Saturday, February 19, 2011

Flossing Your Roots?

Dr. Chip Tartaroff, our answerman for all your flossing questions, asked to have this posted on the blog:

Dr. T,
I am 45 and recently started daily flossing.  When i floss my front lower teath, I can feel an edge, and assume and I am coming to the end of my enamal , and hitting the root.  It does not hurt, but seems wierd
1)do i floss below that lip (so i would be flossing the root?)
2)do i need to have that gum replaced?

Dear Tom,

Thanks for writing!

First of all, I am not a professional dentist and I do not play one on TV.

However, that won’t stop me from offering some common sense comments
in reply to your question, but nothing I say should stop you from discussing your concerns with a dentist.

From what I understand, recession of gum tissue is a fairly common
event and it roughly correlates with age. Complicating the relatively natural amount of recession, gum disease can hasten the process and cause it to endanger the retention of teeth. In your case it sounds
like you have some gum recession on your front lower teeth. One of the primary issues that draws a person’s attention to their gum’s recession is sensitivity of the roots when they’re exposed. This
doesn’t seem to be a problem for you. 
Should you floss those areas?
I’d say yes, based on the scientific principal: If it hurts, don’t do it – and you mentioned flossing didn’t hurt.

As you may know, the normally exposed parts of teeth are covered with enamel. The surface of roots is referred to as “cementum.” Decay can occur in enamel and cementum, so it’s important to keep these tooth surfaces clean, which means using floss.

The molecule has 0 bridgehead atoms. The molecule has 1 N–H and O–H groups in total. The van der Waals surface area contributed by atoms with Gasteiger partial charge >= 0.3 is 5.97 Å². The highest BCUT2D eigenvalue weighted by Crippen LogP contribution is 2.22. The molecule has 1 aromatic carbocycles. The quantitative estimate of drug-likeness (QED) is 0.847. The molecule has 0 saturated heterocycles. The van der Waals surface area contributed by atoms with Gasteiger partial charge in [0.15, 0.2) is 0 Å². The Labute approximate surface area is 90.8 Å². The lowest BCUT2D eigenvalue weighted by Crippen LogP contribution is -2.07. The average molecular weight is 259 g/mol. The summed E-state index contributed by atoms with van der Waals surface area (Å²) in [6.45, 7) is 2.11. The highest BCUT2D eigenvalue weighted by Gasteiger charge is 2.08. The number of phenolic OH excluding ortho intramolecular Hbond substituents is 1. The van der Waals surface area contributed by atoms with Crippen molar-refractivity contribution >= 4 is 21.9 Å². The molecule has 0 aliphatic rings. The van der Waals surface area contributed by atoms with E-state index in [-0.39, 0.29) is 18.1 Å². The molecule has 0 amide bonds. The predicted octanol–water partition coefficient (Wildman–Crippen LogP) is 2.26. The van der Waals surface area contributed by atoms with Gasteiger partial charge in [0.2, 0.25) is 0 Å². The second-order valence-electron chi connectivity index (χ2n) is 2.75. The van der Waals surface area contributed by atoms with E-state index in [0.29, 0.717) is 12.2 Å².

The second part of your question – Should you have a gum transplant to cover the exposed roots? – Well, a dentist will have to discuss that.
But here are some considerations that might pay to keep in mind:
What is the likelihood that the new gum tissue will survive where your
original gum tissue has retreated?
Some gum recession is attributed to overbrushing. Overbrushing is
something you can change, but it might be best to wait on a painful
transplant procedure to see if changed brushing permits gum regrowth.

Also keep in mind that gums love vitamin C. One of the first signs of
vitamin C deficiency (aka “scurvy”) is loose teeth. Gum tissue grows
rapidly and vitamin C (ascorbic acid) is fundamental for cell growth
and repair. This is a primary reason a shortage of vitamin C shows
itself with bleeding gums and loose teeth. You can’t conclude that all
gum problems and loose teeth are caused by a shortage of vitamin C,
but when these problems occur, a brief period of vitamin C supplements seems reasonable before anything more costly and painful is tried.

By the way, the worst side effect of too much vitamin C is flatulence
(as in “toot-toot”). Sucking on a small amount of vitamin C (30-60 mg)
1 or 2x/day should get your gums all they can use and not cause any
gastric distress. Some cough drops contain vitamin C and make a tasty way of getting a supplement.

Good luck with your gums, Tom!

Floss on!

Dr. T.

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